In January 2015, Apple, Google and other technology companies agreed to pay $415 million to settle claims that they had conspired not to poach each other’s employees. The settlement may leave the impression that there should be no restrictions on the ability of employees to move from one employer to another. However, restrictions do exist and could pose a risk to a new employer.
Here are some considerations for a company, let’s call it Acquire, seeking to hire a current employee of its competitor, Competore.
The key question is whether the employee has any agreements with Competore restricting his or her ability to work for a competitor after leaving Competore’s employ. Typical restrictions are:
- confidentiality provisions, which bar the employee from disclosing or using Competore’s confidential or proprietary information or trade secrets for any reason;
- non-compete provisions, which restrict the employee from working for one or more of Competore’s competitors;
- non-solicitation of clients or customers provisions, which restrict the employee from enticing away current (and perhaps potential) clients or encouraging clients to cease doing business with Competore; and
- non-solicitation of employees provisions, which restrict the departing employee from encouraging others to follow.
Each of the restrictions may be limited in duration (specifying the number of years the restriction is in place), or geographic scope (a specific area or market in which the restriction applies). The employee may be generally restricted from working for a competitor or more specifically restricted from working in certain job functions. In order for the agreement to be enforceable, these limitations need to be reasonable. Most states will not enforce restrictive agreements that prohibit the employee from subsequently working and earning a living.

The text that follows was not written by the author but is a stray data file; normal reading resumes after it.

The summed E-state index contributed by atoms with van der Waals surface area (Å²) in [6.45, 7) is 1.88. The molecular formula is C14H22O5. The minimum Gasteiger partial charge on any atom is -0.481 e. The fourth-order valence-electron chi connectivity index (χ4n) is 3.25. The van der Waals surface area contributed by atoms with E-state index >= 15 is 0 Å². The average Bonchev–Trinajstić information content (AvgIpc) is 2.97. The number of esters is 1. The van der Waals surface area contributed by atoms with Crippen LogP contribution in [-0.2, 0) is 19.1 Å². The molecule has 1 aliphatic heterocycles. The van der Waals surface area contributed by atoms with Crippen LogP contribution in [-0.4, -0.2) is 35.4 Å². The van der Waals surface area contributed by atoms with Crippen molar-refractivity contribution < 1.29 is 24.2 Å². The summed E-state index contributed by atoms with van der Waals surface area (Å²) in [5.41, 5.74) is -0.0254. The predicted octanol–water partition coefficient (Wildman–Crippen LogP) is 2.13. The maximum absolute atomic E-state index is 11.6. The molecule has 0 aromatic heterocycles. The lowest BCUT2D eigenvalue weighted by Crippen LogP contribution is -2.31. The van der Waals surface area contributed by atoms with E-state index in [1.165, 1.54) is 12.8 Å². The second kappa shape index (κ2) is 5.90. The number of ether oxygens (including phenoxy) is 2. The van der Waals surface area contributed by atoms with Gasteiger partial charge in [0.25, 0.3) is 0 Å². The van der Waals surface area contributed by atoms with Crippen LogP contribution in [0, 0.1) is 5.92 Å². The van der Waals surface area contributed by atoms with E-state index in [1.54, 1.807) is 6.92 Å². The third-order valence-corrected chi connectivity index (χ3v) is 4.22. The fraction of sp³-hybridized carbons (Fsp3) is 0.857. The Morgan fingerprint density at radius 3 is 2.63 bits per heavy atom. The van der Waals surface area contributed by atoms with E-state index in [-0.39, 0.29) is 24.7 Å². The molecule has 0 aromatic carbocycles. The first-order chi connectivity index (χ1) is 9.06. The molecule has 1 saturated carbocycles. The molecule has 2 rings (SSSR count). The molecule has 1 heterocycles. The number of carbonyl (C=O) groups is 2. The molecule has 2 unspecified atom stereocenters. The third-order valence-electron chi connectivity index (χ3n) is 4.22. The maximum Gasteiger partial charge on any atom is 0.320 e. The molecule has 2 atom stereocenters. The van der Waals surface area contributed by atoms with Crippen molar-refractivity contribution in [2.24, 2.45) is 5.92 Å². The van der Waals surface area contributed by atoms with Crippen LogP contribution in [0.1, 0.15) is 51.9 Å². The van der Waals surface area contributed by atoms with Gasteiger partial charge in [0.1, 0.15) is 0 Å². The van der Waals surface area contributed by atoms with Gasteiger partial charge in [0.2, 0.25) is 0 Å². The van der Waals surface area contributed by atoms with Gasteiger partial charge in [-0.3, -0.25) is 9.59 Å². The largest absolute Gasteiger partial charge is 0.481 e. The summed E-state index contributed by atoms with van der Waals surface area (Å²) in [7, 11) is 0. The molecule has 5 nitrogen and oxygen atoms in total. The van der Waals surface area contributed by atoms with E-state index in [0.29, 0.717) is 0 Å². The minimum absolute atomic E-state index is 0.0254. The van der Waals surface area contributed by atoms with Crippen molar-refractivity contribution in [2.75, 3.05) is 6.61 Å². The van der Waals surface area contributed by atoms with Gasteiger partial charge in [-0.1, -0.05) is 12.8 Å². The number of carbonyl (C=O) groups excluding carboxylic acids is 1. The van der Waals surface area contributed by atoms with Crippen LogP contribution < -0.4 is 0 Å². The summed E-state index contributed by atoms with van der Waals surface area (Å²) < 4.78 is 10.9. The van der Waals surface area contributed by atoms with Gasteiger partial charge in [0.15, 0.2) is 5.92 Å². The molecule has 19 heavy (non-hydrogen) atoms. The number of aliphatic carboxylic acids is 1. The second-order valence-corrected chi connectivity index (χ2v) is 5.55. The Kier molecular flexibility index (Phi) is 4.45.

Whether the restrictions will be enforceable, and whether those restrictions are, indeed, reasonable, is generally determined by state law and the results of such an analysis can change depending on which state’s law applies. For example, some states require employees to be given specific consideration (exchange) for signing such agreements. In other states, employment or continued employment is considered sufficient exchange.
If the restrictions are enforceable and will be breached by the employee’s move to Acquire, then Competore may have a claim against both the employee and Acquire. For that reason, companies would be prudent to check with potential hires as to whether they signed any restrictive agreements, and ask to see them if they did, before bringing any new employees on board.
To reduce the risk of litigation from Competore, Acquire should: (i) seek counsel to determine the enforceability of any non-compete agreements or other restrictive covenants signed by the employee, and determine whether the agreement could be breached by the employee’s move; (ii) instruct the employee not to inform any of Competore’s clients that he or she is moving/has moved to Acquire; and (iii) instruct the employee not to bring, disclose or use any of Competore’s confidential information or trade secrets to Acquire (including but not limited to client contact information, company policies, sample documents, or anything else utilized at Competore).
Hiring employees away from competitors often seems like a good idea because the employee is familiar with the industry and may be a “plug and play” fit in your company. Such hiring decisions should only be made, however, after fully understanding any restrictions imposed on the individual’s post-employment actions, and after determining whether bringing that individual on board could implicate legal risks for the new employer.